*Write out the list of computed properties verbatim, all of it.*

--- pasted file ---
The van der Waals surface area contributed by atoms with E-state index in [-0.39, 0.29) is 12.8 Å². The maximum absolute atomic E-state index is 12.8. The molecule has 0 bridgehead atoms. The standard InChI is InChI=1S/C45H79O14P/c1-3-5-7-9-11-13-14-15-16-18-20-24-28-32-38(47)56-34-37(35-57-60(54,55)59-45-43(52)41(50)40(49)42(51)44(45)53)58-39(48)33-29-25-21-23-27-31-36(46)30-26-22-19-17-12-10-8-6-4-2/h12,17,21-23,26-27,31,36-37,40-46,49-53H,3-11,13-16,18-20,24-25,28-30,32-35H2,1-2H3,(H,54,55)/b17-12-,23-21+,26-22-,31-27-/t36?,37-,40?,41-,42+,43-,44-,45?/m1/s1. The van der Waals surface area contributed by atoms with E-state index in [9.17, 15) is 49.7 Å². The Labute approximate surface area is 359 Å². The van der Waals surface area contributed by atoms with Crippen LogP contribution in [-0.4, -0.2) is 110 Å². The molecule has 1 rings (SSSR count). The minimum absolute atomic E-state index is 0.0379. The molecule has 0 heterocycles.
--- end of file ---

The van der Waals surface area contributed by atoms with E-state index in [-0.39, 0.29) is 12.8 Å². The maximum absolute atomic E-state index is 12.8. The molecule has 0 bridgehead atoms. The standard InChI is InChI=1S/C45H79O14P/c1-3-5-7-9-11-13-14-15-16-18-20-24-28-32-38(47)56-34-37(35-57-60(54,55)59-45-43(52)41(50)40(49)42(51)44(45)53)58-39(48)33-29-25-21-23-27-31-36(46)30-26-22-19-17-12-10-8-6-4-2/h12,17,21-23,26-27,31,36-37,40-46,49-53H,3-11,13-16,18-20,24-25,28-30,32-35H2,1-2H3,(H,54,55)/b17-12-,23-21+,26-22-,31-27-/t36?,37-,40?,41-,42+,43-,44-,45?/m1/s1. The van der Waals surface area contributed by atoms with E-state index in [9.17, 15) is 49.7 Å². The Labute approximate surface area is 359 Å². The van der Waals surface area contributed by atoms with Crippen LogP contribution in [-0.4, -0.2) is 110 Å². The molecule has 1 rings (SSSR count). The minimum absolute atomic E-state index is 0.0379. The molecule has 0 heterocycles.